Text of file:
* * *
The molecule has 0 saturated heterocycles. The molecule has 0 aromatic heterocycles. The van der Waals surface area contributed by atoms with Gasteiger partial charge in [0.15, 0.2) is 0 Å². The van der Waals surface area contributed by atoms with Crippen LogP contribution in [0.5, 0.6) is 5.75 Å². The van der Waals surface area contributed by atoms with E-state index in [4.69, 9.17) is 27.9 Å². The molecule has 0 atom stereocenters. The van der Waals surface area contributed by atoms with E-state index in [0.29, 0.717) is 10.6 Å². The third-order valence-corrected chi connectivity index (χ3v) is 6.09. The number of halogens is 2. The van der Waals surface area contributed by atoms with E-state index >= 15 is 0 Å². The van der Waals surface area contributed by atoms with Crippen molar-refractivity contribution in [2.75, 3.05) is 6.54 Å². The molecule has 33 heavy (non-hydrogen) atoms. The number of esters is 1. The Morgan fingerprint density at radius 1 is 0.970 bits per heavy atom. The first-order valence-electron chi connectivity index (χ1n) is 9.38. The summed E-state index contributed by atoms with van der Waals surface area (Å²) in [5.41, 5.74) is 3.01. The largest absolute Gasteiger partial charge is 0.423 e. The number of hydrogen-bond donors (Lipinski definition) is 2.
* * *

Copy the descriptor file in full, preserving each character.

The molecule has 0 saturated heterocycles. The molecule has 0 aromatic heterocycles. The van der Waals surface area contributed by atoms with Gasteiger partial charge in [0.15, 0.2) is 0 Å². The van der Waals surface area contributed by atoms with Crippen LogP contribution in [0.5, 0.6) is 5.75 Å². The van der Waals surface area contributed by atoms with E-state index in [4.69, 9.17) is 27.9 Å². The molecule has 0 atom stereocenters. The van der Waals surface area contributed by atoms with E-state index in [0.29, 0.717) is 10.6 Å². The third-order valence-corrected chi connectivity index (χ3v) is 6.09. The number of halogens is 2. The van der Waals surface area contributed by atoms with E-state index >= 15 is 0 Å². The van der Waals surface area contributed by atoms with Crippen molar-refractivity contribution in [2.75, 3.05) is 6.54 Å². The molecule has 33 heavy (non-hydrogen) atoms. The number of esters is 1. The Morgan fingerprint density at radius 1 is 0.970 bits per heavy atom. The first-order valence-electron chi connectivity index (χ1n) is 9.38. The summed E-state index contributed by atoms with van der Waals surface area (Å²) in [5.41, 5.74) is 3.01. The largest absolute Gasteiger partial charge is 0.423 e. The number of hydrogen-bond donors (Lipinski definition) is 2.